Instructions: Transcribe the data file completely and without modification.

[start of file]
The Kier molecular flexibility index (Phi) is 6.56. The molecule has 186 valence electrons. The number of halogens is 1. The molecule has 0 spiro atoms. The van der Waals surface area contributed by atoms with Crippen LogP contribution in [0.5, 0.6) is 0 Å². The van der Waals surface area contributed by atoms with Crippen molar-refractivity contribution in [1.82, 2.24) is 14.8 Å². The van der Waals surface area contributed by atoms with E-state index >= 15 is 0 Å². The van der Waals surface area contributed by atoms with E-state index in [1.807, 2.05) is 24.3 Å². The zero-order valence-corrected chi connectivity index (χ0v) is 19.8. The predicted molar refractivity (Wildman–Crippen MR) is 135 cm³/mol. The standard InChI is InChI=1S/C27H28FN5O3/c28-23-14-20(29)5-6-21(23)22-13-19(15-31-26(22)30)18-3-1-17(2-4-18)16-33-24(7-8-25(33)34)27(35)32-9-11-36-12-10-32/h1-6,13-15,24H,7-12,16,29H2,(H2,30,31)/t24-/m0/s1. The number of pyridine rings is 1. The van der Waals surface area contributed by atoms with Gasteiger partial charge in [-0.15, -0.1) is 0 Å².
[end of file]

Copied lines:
The Kier molecular flexibility index (Phi) is 6.56. The molecule has 186 valence electrons. The number of halogens is 1. The molecule has 0 spiro atoms. The van der Waals surface area contributed by atoms with Crippen LogP contribution in [0.5, 0.6) is 0 Å². The van der Waals surface area contributed by atoms with Crippen molar-refractivity contribution in [1.82, 2.24) is 14.8 Å². The van der Waals surface area contributed by atoms with E-state index >= 15 is 0 Å². The van der Waals surface area contributed by atoms with E-state index in [1.807, 2.05) is 24.3 Å². The zero-order valence-corrected chi connectivity index (χ0v) is 19.8. The predicted molar refractivity (Wildman–Crippen MR) is 135 cm³/mol. The standard InChI is InChI=1S/C27H28FN5O3/c28-23-14-20(29)5-6-21(23)22-13-19(15-31-26(22)30)18-3-1-17(2-4-18)16-33-24(7-8-25(33)34)27(35)32-9-11-36-12-10-32/h1-6,13-15,24H,7-12,16,29H2,(H2,30,31)/t24-/m0/s1. The number of pyridine rings is 1. The van der Waals surface area contributed by atoms with Gasteiger partial charge in [-0.15, -0.1) is 0 Å².